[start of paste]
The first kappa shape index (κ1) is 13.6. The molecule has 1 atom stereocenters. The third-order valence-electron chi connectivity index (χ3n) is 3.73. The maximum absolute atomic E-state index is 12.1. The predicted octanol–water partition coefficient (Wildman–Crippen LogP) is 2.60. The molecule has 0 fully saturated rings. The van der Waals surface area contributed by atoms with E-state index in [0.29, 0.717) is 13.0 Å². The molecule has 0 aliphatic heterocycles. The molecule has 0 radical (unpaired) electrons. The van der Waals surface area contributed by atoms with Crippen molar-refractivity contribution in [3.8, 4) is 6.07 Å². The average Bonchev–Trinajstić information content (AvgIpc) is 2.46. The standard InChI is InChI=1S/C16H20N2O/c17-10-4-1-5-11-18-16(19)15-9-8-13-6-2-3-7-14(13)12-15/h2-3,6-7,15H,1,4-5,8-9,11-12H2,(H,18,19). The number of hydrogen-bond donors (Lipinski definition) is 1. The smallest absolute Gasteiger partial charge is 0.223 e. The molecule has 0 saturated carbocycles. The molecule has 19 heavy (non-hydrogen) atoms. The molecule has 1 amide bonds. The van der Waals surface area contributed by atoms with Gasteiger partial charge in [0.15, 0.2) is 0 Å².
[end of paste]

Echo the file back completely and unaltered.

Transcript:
The first kappa shape index (κ1) is 13.6. The molecule has 1 atom stereocenters. The third-order valence-electron chi connectivity index (χ3n) is 3.73. The maximum absolute atomic E-state index is 12.1. The predicted octanol–water partition coefficient (Wildman–Crippen LogP) is 2.60. The molecule has 0 fully saturated rings. The van der Waals surface area contributed by atoms with E-state index in [0.29, 0.717) is 13.0 Å². The molecule has 0 aliphatic heterocycles. The molecule has 0 radical (unpaired) electrons. The van der Waals surface area contributed by atoms with Crippen molar-refractivity contribution in [3.8, 4) is 6.07 Å². The average Bonchev–Trinajstić information content (AvgIpc) is 2.46. The standard InChI is InChI=1S/C16H20N2O/c17-10-4-1-5-11-18-16(19)15-9-8-13-6-2-3-7-14(13)12-15/h2-3,6-7,15H,1,4-5,8-9,11-12H2,(H,18,19). The number of hydrogen-bond donors (Lipinski definition) is 1. The smallest absolute Gasteiger partial charge is 0.223 e. The molecule has 0 saturated carbocycles. The molecule has 19 heavy (non-hydrogen) atoms. The molecule has 1 amide bonds. The van der Waals surface area contributed by atoms with Gasteiger partial charge in [0.15, 0.2) is 0 Å².